Biology must develop its own big-data systems
Too many data-management projects fail because they ignore the changing
nature of life-sciences data, argues John Boyle.
The last week of April was designated Big Data Week. But in modern biology,
every week is big-data week: life-sciences research now routinely churns out
more information than scientists can analyse without help. That help
increasingly comes in the form of expensive data-management systems, but
these are hard to design and most are even harder to use. As a result, a
long line of data-management projects in the life sciences — many of which
I have been involved with — have failed.
The size, complexity and heterogeneity of the data generated in labs across
the world can only increase, and the introduction of cloud computing will
encourage the same mistakes. Just a stone's throw from where I work, at
least three computer companies are already touting cloud-based data-
management systems for the life sciences. We need to find ways to manage and
integrate data to make discoveries in fields such as genomics, and we need
to do this quickly.
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At their most basic, data-management systems allow people to organize and
share information. In the case of small amounts of uniform data from a
single experiment, this can be done with a spreadsheet. But with multiple
experiments that produce diverse data — on gene expression, metabolites and
protein abundance, for example — we need something more sophisticated.
An ideal data-management system would store data, provide common and secure
access methods, and allow for linking, annotation and a way to query and
retrieve information. It would be able to cope with data in different
locations — on remote servers, on desktops, in a database or spread across
different machines — and formats, including spreadsheets, badly named files
, blogs or even scanned-in notebooks.
That ideal system does not exist. Most academic organizations have, through
trial and error, developed their own in-house systems that work — or just
about. The systems have limited functionality and cannot be connected, which
makes collaboration difficult. The situation is as unworkable as if every
lab in the country had decided to devise its own (poor) document-editing
Efforts to introduce overarching data-management systems, to which any and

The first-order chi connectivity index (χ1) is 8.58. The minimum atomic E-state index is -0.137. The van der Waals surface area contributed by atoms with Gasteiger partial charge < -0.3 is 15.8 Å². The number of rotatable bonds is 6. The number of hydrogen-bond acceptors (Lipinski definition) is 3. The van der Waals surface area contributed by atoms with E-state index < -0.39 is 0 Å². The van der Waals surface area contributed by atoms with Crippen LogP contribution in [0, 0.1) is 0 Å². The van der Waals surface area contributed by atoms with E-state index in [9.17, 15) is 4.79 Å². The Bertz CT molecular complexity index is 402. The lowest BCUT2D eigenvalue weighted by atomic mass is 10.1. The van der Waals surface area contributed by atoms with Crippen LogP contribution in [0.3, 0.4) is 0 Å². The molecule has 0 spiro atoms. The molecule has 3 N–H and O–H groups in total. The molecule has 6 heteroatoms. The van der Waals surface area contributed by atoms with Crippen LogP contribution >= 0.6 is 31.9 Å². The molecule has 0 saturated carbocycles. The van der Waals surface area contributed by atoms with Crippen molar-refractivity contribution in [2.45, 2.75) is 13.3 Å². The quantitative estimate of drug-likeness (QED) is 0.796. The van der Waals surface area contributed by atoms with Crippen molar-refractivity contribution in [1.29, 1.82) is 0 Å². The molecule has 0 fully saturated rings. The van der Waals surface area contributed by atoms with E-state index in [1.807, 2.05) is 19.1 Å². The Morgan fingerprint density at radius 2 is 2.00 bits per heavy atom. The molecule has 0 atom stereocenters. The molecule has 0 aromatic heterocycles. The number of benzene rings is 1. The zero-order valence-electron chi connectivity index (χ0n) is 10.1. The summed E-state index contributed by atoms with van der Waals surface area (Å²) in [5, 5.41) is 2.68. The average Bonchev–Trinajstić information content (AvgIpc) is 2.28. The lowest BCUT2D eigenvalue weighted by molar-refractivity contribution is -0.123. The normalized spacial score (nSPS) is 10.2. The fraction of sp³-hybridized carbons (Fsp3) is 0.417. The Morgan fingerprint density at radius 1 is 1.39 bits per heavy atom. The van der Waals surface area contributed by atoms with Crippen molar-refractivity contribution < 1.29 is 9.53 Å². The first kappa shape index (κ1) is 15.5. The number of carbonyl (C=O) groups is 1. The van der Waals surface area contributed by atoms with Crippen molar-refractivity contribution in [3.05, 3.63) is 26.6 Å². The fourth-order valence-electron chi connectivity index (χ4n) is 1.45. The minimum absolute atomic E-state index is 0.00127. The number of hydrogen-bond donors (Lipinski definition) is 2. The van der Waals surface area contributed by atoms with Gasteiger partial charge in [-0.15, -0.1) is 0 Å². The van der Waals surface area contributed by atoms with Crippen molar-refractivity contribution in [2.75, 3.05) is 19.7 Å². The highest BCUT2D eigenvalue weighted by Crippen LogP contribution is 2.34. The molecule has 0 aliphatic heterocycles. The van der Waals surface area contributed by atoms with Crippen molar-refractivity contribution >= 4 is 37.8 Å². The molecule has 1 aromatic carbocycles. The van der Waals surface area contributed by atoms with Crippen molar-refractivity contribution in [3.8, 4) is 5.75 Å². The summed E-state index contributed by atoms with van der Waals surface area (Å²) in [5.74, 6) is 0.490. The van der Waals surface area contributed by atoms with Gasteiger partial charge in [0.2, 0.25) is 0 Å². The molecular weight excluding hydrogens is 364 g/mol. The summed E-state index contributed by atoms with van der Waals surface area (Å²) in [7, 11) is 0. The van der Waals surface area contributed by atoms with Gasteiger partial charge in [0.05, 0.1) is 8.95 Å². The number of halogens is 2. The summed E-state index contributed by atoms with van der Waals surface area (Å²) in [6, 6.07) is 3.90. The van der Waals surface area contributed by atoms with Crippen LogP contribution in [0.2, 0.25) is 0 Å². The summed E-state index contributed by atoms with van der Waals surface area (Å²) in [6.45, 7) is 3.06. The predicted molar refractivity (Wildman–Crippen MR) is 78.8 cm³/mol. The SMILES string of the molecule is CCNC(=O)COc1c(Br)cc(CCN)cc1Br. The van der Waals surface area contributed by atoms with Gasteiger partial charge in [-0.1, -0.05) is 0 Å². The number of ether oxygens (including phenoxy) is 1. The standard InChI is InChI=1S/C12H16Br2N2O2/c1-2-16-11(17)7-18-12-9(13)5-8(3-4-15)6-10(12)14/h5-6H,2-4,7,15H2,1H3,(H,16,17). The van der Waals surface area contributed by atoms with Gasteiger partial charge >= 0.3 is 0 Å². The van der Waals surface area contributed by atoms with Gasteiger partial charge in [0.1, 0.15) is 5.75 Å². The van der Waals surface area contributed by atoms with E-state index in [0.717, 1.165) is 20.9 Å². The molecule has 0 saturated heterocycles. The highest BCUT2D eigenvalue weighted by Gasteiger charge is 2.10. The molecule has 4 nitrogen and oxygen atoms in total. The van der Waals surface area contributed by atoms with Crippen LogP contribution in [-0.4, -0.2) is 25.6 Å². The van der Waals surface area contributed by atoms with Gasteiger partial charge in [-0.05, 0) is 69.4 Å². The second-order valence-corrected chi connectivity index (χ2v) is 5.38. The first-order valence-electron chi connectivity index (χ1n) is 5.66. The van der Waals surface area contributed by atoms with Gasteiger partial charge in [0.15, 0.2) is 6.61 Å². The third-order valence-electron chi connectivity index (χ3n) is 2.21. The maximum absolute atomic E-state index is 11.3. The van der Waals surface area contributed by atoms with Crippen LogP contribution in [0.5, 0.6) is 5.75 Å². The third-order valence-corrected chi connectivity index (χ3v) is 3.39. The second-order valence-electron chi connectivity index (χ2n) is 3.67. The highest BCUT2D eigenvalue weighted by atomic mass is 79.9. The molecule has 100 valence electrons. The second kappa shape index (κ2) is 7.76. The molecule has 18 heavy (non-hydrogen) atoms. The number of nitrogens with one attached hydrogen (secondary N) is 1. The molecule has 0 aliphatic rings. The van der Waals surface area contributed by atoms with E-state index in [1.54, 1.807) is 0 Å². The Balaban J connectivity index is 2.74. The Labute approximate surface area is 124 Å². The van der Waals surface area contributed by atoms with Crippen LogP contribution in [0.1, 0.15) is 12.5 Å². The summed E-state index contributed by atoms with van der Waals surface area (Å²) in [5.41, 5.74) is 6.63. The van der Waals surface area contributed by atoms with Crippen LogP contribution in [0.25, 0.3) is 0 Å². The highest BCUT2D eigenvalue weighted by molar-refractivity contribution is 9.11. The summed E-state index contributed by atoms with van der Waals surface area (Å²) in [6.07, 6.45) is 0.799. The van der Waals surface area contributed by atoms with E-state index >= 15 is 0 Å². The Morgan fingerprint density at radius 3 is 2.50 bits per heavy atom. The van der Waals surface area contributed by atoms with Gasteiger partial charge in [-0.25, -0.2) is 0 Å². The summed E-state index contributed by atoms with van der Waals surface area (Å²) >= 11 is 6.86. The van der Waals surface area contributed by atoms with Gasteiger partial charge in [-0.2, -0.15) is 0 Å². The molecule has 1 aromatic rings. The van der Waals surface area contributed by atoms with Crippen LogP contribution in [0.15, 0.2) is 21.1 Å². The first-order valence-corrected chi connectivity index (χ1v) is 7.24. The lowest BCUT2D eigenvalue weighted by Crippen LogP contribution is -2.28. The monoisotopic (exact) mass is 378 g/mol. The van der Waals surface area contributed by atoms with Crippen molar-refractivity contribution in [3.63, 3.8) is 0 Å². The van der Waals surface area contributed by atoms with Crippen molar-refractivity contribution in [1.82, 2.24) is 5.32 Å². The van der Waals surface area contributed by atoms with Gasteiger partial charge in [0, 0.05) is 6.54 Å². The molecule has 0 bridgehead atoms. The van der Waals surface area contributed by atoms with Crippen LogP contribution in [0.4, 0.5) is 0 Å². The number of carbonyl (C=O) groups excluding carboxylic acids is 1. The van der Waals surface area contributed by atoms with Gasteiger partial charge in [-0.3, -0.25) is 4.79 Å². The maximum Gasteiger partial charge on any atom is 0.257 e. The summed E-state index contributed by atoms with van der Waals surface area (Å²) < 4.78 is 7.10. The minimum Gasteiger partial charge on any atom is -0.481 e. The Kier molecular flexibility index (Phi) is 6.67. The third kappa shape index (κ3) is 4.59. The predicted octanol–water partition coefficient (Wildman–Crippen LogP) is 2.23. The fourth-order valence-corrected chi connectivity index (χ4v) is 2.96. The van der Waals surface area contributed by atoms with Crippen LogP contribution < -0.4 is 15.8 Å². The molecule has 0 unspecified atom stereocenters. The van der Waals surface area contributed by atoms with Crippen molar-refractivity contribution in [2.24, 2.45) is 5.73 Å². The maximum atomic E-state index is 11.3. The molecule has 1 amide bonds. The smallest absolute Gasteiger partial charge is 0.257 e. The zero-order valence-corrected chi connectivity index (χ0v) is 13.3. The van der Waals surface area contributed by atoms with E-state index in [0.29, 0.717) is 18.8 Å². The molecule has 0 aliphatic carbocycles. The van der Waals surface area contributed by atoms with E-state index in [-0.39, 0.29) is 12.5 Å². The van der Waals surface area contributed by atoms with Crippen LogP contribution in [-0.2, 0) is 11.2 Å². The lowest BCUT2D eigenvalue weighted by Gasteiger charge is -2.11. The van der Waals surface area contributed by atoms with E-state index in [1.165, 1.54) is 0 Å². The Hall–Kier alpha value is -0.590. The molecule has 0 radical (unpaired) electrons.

all scientists in a particular field could plug in, have failed for two main
reasons. Either they demand that scientists change the format of their data
, to allow information to be entered into the system, or they demand that
scientists change the way they work, to generate standardized sets of
results. The systems are thrust on scientists who are then expected to
change, rather than taking the work of scientists as a starting point. It
should not be scientists who are required to be flexible; it should be the
system that they are being asked to use.
“It should not be the scientists who are required to be flexible; it
should be the system that they are being asked to use.”
These problems are exemplified by the expensive flop that was the US
National Cancer Institute's caBIG data-integration project, scrapped last
year after almost a decade and tens or even hundreds of millions of dollars.
It had admirable goals and seemed workable in theory, but in the end it was
too complicated to use. Crucially, caBIG relied on standardized data
formats, which called for standardized experiments. Its one-size-fits-all
approach fit nearly nobody.
There have been some successes. A widely used system called SRS allows the
linking of data held in separate well-structured repositories. And the
Biomart project joins up specially designed databases. But these were both
fairly bespoke research applications; computer giants Microsoft and IBM are
among the commercial firms that have introduced systems that aimed at a
wider reach but had little impact.
To be useful to the life-sciences community, a data-management system
probably needs to be devised and developed by the life-sciences community.
The US National Institutes of Health has a 'Big Data' initiative, and agency
head Francis Collins has spoken many times of the need to address the
problem. Now is the time for researchers to plan an open data-management
system that scientists will want to adopt. Many of the software pieces are
As a starting point, here are three lessons from the successes and failures
of the past.
First, the data are going to change. Biological information will always come
in varied formats, and these formats cannot be defined in advance. Software
engineers hate this. But a useful system must be flexible and updatable.
Second, people are not going to change. Busy scientists will adopt a new
system only if it offers substantial benefit and is painless. Many
commercial systems are unpopular because they make simple steps such as data
retrieval complicated, to stop scientists using several (rival) systems at
Third, the problem is not technical. Although the latest kit is always
alluring to funders, today's cutting-edge devices will be blunt tomorrow.
Data-management systems must be driven by the need to find a workable
solution to the problem, not by a desire to make the problem fit the latest
Development of a biology-friendly system is possible, but it will require a
change in mentality. As a useful test, a good data-management system should
cost more to maintain, update and change with the times than it does to
develop. Otherwise the price is too high.